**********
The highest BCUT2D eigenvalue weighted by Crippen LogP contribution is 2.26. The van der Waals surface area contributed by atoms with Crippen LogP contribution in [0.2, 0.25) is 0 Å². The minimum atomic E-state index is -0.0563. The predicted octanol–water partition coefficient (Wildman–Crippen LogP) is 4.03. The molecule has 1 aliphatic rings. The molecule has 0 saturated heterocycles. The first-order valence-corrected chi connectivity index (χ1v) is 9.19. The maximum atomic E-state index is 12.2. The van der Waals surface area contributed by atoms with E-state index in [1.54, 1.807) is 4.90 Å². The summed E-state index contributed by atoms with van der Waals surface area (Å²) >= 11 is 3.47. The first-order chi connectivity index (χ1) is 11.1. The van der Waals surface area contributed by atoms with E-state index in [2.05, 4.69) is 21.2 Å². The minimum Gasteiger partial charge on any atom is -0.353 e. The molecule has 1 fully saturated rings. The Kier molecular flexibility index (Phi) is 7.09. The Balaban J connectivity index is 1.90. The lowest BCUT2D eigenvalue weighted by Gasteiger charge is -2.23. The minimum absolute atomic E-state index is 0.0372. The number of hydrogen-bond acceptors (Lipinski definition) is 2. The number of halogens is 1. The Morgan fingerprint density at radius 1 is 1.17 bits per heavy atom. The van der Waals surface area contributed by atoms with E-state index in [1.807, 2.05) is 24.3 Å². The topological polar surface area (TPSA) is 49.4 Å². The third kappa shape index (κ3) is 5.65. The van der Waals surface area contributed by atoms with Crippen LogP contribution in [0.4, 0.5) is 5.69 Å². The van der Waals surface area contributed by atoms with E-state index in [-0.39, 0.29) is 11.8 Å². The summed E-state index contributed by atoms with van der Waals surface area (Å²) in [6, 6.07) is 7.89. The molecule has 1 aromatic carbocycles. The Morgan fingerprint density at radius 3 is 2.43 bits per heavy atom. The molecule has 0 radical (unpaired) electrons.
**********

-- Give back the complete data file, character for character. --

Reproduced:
The highest BCUT2D eigenvalue weighted by Crippen LogP contribution is 2.26. The van der Waals surface area contributed by atoms with Crippen LogP contribution in [0.2, 0.25) is 0 Å². The minimum atomic E-state index is -0.0563. The predicted octanol–water partition coefficient (Wildman–Crippen LogP) is 4.03. The molecule has 1 aliphatic rings. The molecule has 0 saturated heterocycles. The first-order valence-corrected chi connectivity index (χ1v) is 9.19. The maximum atomic E-state index is 12.2. The van der Waals surface area contributed by atoms with E-state index in [1.54, 1.807) is 4.90 Å². The summed E-state index contributed by atoms with van der Waals surface area (Å²) >= 11 is 3.47. The first-order chi connectivity index (χ1) is 11.1. The van der Waals surface area contributed by atoms with E-state index in [2.05, 4.69) is 21.2 Å². The minimum Gasteiger partial charge on any atom is -0.353 e. The molecule has 1 fully saturated rings. The Kier molecular flexibility index (Phi) is 7.09. The Balaban J connectivity index is 1.90. The lowest BCUT2D eigenvalue weighted by Gasteiger charge is -2.23. The minimum absolute atomic E-state index is 0.0372. The number of hydrogen-bond acceptors (Lipinski definition) is 2. The number of halogens is 1. The Morgan fingerprint density at radius 1 is 1.17 bits per heavy atom. The van der Waals surface area contributed by atoms with E-state index in [1.807, 2.05) is 24.3 Å². The topological polar surface area (TPSA) is 49.4 Å². The third kappa shape index (κ3) is 5.65. The van der Waals surface area contributed by atoms with Crippen LogP contribution in [0.4, 0.5) is 5.69 Å². The van der Waals surface area contributed by atoms with E-state index in [-0.39, 0.29) is 11.8 Å². The summed E-state index contributed by atoms with van der Waals surface area (Å²) in [6, 6.07) is 7.89. The molecule has 1 aromatic carbocycles. The Morgan fingerprint density at radius 3 is 2.43 bits per heavy atom. The molecule has 0 radical (unpaired) electrons.